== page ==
The awkward silence lingers. I scramble behind her to release her from the cloth binding her wrists to the tree. "Sorry, sorry, I just--I didn't want you attacking me or something in my sleep."
    She rubs her wrists. I hadn't bound her with anything more than the cloth she'd been using as a bandage, but it apparently held strong.
    The girl stares back at me, unblinking. Her silvery eyes are cold. Unforgiving. Locks of her thin white hair blow across her, bright in stark contrast to her dark face and full lips. She looks ethereal.
    "Arlyn," I blurt out. "I mean, my name is Arlyn. My first name. I mean, I have a last name too, but...nevermind."
    She stares back.
    "What's your name?" I ask hopefully. She blinks, furrowing her eyebrows. Still no response.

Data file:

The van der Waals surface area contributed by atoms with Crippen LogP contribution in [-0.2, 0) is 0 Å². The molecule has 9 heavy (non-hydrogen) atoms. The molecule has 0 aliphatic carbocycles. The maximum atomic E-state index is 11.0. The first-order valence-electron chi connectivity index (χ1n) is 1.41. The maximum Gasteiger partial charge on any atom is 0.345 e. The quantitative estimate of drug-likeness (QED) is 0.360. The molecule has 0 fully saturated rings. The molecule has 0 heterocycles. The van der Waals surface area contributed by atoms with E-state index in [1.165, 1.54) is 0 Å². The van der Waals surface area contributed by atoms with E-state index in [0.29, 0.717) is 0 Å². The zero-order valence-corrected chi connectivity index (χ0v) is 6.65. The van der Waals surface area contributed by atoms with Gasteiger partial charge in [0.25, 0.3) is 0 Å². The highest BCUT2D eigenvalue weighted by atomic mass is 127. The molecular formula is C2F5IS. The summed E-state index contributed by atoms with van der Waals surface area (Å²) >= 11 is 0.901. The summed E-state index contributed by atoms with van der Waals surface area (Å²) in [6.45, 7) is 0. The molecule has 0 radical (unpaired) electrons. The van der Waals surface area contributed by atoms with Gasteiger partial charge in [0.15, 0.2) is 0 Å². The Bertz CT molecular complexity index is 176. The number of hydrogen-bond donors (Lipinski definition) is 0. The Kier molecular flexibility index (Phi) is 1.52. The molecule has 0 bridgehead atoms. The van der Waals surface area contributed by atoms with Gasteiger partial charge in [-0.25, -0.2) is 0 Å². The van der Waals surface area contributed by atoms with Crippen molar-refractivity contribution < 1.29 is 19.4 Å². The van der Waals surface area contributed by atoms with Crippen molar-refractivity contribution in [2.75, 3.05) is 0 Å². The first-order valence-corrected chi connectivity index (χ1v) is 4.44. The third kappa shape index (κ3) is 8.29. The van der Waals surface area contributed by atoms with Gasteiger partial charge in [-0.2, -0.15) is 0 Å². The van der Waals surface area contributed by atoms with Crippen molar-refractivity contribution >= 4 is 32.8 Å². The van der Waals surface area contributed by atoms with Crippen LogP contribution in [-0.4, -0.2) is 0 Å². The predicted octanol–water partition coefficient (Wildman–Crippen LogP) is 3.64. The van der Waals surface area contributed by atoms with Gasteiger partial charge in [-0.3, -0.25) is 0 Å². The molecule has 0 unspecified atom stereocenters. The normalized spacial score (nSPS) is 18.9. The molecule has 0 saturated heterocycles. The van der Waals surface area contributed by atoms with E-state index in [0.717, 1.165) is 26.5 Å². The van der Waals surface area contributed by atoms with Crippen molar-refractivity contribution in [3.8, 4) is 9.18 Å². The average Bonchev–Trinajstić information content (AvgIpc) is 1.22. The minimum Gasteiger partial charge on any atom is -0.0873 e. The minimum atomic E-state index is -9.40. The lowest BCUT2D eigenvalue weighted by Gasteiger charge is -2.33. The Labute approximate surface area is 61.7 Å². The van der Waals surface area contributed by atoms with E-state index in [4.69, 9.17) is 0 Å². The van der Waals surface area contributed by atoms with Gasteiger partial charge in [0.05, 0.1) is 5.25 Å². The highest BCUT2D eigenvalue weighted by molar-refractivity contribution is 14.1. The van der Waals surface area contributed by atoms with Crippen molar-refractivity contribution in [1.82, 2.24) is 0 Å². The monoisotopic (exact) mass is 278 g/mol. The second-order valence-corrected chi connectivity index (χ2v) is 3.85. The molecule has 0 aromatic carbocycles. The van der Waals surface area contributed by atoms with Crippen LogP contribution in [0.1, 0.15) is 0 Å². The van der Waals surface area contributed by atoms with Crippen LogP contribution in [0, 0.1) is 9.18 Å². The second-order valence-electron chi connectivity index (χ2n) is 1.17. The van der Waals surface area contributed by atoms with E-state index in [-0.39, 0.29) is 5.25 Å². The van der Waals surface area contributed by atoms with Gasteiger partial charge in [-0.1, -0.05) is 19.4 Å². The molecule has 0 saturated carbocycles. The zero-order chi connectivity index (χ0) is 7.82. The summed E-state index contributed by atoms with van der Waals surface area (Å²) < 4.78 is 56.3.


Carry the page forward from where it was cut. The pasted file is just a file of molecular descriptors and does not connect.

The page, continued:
I continue, "Do you...do you speak my language?"
    Her eyes narrow, and she scoffs. "Of course, I do. It's the only way I can survive." She speaks with a peculiar accent, one with sharp "r"s and deep, bubbly vowels.
    I don't know what else to say.    
    We lapse into another silence. She pushes past me forcefully and sits in the middle of the clearing. She can't settle, for whatever reason. She squirms in the thin layer of snow, fidgeting. When her eyes snap open again, I realize why. The fire.
    She tilts her head to the side, casually evaluating the fire with those captivating silver eyes. Orange flames flicker yellow in her irises. Her fingers tap in a seemingly random rhythm on her knees.
    "Uh," I start. "What are you doing?"
    She shushes me. "I'm communicating." Her eyes don't move from the licking tendrils of fire.
    Communicating with who? Other Ice Dwellers? I open my mouth to ask the question, but a ripple of wind through the trees silences me. I shudder. That wasn't a natural gust, whatever that was.
    The wind twists around us in a haunting dance. The girl tilts her head to the side. In a burst of cold air, the wind sweeps over the fire, extinguishing it.